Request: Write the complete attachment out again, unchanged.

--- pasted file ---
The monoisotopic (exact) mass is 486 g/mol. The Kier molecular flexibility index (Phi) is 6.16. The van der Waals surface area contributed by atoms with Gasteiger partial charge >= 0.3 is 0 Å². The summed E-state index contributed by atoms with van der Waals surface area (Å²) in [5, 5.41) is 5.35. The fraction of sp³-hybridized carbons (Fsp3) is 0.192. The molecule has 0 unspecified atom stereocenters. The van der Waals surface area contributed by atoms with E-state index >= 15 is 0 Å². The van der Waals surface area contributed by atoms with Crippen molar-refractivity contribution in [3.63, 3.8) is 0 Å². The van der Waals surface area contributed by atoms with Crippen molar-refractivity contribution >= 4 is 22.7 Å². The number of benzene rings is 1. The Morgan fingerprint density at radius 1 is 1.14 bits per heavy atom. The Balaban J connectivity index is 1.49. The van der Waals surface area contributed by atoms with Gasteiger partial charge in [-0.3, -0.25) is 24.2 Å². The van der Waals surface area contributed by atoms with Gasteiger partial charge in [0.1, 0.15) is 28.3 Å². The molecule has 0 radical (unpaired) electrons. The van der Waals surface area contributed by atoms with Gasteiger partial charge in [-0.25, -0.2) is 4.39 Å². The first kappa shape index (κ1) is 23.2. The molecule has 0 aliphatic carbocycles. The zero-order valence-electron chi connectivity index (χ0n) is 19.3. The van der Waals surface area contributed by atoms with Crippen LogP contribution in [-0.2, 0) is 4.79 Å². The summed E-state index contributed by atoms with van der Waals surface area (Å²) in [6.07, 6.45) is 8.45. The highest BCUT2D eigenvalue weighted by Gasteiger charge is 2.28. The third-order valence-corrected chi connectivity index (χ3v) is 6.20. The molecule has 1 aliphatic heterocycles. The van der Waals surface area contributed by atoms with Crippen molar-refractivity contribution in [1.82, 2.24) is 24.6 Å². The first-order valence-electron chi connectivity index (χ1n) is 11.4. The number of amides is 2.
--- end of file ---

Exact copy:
The monoisotopic (exact) mass is 486 g/mol. The Kier molecular flexibility index (Phi) is 6.16. The van der Waals surface area contributed by atoms with Gasteiger partial charge >= 0.3 is 0 Å². The summed E-state index contributed by atoms with van der Waals surface area (Å²) in [5, 5.41) is 5.35. The fraction of sp³-hybridized carbons (Fsp3) is 0.192. The molecule has 0 unspecified atom stereocenters. The van der Waals surface area contributed by atoms with E-state index >= 15 is 0 Å². The van der Waals surface area contributed by atoms with Crippen molar-refractivity contribution in [3.63, 3.8) is 0 Å². The van der Waals surface area contributed by atoms with Crippen molar-refractivity contribution >= 4 is 22.7 Å². The number of benzene rings is 1. The Morgan fingerprint density at radius 1 is 1.14 bits per heavy atom. The Balaban J connectivity index is 1.49. The van der Waals surface area contributed by atoms with Gasteiger partial charge in [-0.3, -0.25) is 24.2 Å². The van der Waals surface area contributed by atoms with Gasteiger partial charge in [0.1, 0.15) is 28.3 Å². The molecule has 0 radical (unpaired) electrons. The van der Waals surface area contributed by atoms with Gasteiger partial charge in [-0.25, -0.2) is 4.39 Å². The first kappa shape index (κ1) is 23.2. The molecule has 0 aliphatic carbocycles. The zero-order valence-electron chi connectivity index (χ0n) is 19.3. The van der Waals surface area contributed by atoms with Crippen LogP contribution in [-0.2, 0) is 4.79 Å². The summed E-state index contributed by atoms with van der Waals surface area (Å²) in [6.07, 6.45) is 8.45. The highest BCUT2D eigenvalue weighted by Gasteiger charge is 2.28. The third-order valence-corrected chi connectivity index (χ3v) is 6.20. The molecule has 1 aliphatic heterocycles. The van der Waals surface area contributed by atoms with Crippen molar-refractivity contribution in [1.82, 2.24) is 24.6 Å². The first-order valence-electron chi connectivity index (χ1n) is 11.4. The number of amides is 2.